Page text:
After an initial contact with an alleged child victim and the reporting source, an investigator is sometimes able to determine that the report was not made in good faith or that the reported situation did not occur. If so, the investigation may be concluded at that point. But if the investigator is not able to make such a determination, a formal investigation begins.

Appropriate emergency services can be provided while the investigation is pending. These may include various kinds of family support or, if the child is at imminent risk, taking the child into protective custody. Some 4,804 children were taken into protective custody during Fiscal Year 2006.

Investigators also play a greater role in the comprehensive assessment of children in care, which involves both initial assessments that take place early in the investigative process and later comprehensive assessments. Special attention is given to risk assessments.

Once an investigator has collected information from the people involved, a decision must be made by the investigator. By law, the decision must be made within 60 days, but usually the decision is announced within 30 days. The investigator can make one of two findings: a report can be "unfounded" when there is no credible evidence that the child was abused or neglected or a report can be "indicated" when there is credible evidence that child was abused or neglected. Credible evidence means that the facts gathered by the investigator would lead a reasonable person to believe that a child has been abused or neglected.

Approximately 25.7 percent of all reports are "indicated" or confirmed after investigations are completed. Of the 110,239 child reports taken in Fiscal Year 2006, 26,618 were indicated as victims of abuse or neglect. Indicated reports of child abuse or neglect are kept by the Department for a minimum of five years. Indicated reports of death or sexual penetration are kept for 50 years, while reports involving serious physical injury are kept for 20 years. Unfounded reports are retained for a shorter period of time varying from 30 days to one year.

The number of children reported to the state's Child Abuse Hotline nearly doubled between Fiscal Years 1986 and 1995. In Fiscal Year 1986, 70,425 children were reported to the Hotline as abused or neglected. The highest number recorded was in Fiscal Year 1995, with 139,720 children reported abused or neglected. The number of reports taken since that time has gradually declined to a low of 97,428 child reports taken in Fiscal Year 2003, then rose to 104,248 in Fiscal Year 2004 and 111,711 in Fiscal Year 2005, and 110,235 in Fiscal Year 2006, followed by 111,742 in Fiscal Year 2007.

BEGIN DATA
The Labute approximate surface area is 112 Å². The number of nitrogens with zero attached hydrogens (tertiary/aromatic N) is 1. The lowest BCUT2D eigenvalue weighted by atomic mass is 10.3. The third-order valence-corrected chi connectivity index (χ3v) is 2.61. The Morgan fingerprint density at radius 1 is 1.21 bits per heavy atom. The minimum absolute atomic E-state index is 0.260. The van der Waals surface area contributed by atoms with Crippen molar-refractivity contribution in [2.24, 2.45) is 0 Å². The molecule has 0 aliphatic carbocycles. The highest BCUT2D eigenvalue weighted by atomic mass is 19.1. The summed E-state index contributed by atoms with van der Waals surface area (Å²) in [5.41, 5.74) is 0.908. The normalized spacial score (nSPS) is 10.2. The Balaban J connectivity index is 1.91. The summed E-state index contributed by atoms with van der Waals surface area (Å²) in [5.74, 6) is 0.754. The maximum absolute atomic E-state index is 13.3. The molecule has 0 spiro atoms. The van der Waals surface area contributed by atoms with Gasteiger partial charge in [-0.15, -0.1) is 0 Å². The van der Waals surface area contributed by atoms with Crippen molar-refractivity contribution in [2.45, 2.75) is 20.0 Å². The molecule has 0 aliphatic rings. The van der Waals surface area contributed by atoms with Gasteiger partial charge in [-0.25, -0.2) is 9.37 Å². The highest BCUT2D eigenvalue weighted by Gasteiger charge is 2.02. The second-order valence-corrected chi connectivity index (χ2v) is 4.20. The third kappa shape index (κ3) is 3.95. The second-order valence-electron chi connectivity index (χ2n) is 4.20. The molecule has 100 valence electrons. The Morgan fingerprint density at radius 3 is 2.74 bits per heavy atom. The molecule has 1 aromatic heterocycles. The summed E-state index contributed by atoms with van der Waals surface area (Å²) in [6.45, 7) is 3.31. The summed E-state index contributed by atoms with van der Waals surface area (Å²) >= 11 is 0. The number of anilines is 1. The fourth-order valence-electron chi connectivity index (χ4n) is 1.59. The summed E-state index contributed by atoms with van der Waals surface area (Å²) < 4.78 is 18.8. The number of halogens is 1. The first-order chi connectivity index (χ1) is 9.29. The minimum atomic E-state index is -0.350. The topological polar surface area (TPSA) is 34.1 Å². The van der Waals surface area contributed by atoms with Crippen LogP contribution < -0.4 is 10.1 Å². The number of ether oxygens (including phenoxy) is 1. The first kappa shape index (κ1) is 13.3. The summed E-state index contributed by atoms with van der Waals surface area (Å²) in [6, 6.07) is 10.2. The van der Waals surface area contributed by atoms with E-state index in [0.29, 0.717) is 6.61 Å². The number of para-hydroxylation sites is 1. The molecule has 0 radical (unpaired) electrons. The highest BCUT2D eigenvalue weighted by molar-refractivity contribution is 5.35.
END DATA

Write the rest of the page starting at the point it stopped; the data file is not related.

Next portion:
While the essential work of investigators remains the same, their roles and the organizational framework have changed. Reform goals and the demands of a growing number of cases have reshaped the way protective services are delivered. A greater emphasis is now placed on protection, accountability and serving the best interests of the child.

The past history of rising numbers of abused and neglected children in care, coupled with court-imposed caseload standards, prompted an evaluation of the approach to service delivery. After studying models and methods used by other states and conferring with staff and experts in the field, it was determined that DCFS could best serve children and families by making child protection services a separate function with its own line of authority to the Director. The new division of child protection was established, headed by its own Deputy Director. Management was also enhanced by the addition of child protection managers.

Children in Cook County who are taken into protective custody receive initial intake and placement services at a central location. DCFS operated the Emergency Services Center until October 1993. In January 1994, the Department's Emergency Services Center was renamed the Emergency Reception Center, and all child care activities were turned over to Columbus-Maryville.

In a federal class action case pending in the United States District Court for the Northern District of Illinois, Judge Rebecca Pallmeyer entered a preliminary injunction requiring the implementaton of certain procedures for child abuse and neglect investigations. These procedures are required to be implemented for all investigations which were initiated by a call to the Department's child abuse and neglect hotline after midnight on September 24, 2004.